Water filtration and purification has become a hot topic in the U.S. in light of situations such as that in Flint, Michigan – where high levels of lead had leached into the town's water supply. Many water safety experts have suggested a solution to water safety concerns could be the implementation of extra measures in the home and office, such as integrated water conditioning, filtration and purification systems.
However, those looking into water filtration may be overwhelmed by the available choices – from pitchers to under-sink attachments to whole home/office solutions. Similarly, there are a plethora of choices in regard to filtration processes including carbon block filters, reverse osmosis, deionization and more. Due to their efficiency, reverse osmosis and deionization are some of the most commonly selected solutions for water filtration. But what are the differences and which one is right for you?
Reverse Osmosis Filtration
Perhaps the most commonly known of these two options, reverse osmosis was originally designed to filter salt out of ocean water. Now it is one of the most efficient and modern water purification technologies – eliminating up to 99% of common contaminants.
Reverse osmosis works by using a high pressure pump to increase the pressure on the salt side of a membrane, forcing the water across and leaving almost all of the dissolved salts and other contaminants behind in the reject stream. These systems use cross filtration to push the clean water into the regular piping system but allows water to sweep contaminant build-up into the wast water stream – keeping the membrane surface clean.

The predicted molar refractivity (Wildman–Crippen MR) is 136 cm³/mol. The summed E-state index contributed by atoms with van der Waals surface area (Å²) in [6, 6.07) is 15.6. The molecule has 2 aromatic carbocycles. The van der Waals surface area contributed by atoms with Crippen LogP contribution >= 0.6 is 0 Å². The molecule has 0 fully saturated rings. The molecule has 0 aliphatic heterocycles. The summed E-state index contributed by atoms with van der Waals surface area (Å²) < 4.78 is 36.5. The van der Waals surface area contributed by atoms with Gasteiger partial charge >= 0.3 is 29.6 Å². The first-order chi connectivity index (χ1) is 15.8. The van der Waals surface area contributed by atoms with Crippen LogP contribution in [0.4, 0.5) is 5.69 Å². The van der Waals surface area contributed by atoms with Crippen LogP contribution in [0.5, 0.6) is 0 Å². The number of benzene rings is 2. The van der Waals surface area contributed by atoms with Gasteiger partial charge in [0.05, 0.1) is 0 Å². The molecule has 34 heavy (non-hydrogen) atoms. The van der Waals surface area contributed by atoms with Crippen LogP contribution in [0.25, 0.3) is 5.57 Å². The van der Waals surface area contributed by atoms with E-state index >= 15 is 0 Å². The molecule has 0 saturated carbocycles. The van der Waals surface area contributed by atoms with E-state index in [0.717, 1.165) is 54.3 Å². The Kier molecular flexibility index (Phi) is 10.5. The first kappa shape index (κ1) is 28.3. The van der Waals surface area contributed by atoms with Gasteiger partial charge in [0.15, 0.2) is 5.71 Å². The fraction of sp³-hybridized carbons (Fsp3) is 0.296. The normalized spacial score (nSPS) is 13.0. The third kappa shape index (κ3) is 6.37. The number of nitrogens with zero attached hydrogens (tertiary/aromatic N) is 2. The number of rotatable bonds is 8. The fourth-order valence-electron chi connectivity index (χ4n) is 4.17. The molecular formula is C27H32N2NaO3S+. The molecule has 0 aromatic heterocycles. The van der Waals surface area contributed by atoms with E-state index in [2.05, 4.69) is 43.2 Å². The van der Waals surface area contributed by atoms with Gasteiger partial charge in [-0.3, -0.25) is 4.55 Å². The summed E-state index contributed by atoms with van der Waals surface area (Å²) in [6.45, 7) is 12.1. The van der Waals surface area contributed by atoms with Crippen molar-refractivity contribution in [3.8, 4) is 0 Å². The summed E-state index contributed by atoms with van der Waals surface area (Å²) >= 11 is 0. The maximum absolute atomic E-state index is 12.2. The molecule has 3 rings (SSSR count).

Reverse osmosis consistently removes:
- Organic chemicals
Deionization systems utilize charged resin beads composed of organic polymer chains. The positive and negative charges on the beads attract undesirable components in the water molecules themselves, producing pure water to push into the regular plumbing system. Deionization produces water similar to distillation.
Over time resins collect materials and lose their charge, requiring the system to be cleaned and regenerated with hydrochloric acid and sodium hydroxide.
Deionization Filters are used to clean molecular impurities such as:
- Dissolved salts
- Calcium ions
- Magnesium ions
- Metallic ions
The combination of reverse osmosis and deionization can produce water even more pure than distilled. However, for general purification of drinking water, a reverse osmosis filter may be the right choice. Before making a final decision, talk to the water purification experts at Hawthorne Plumbing, Heating and Cooling. Call 702-871-1005.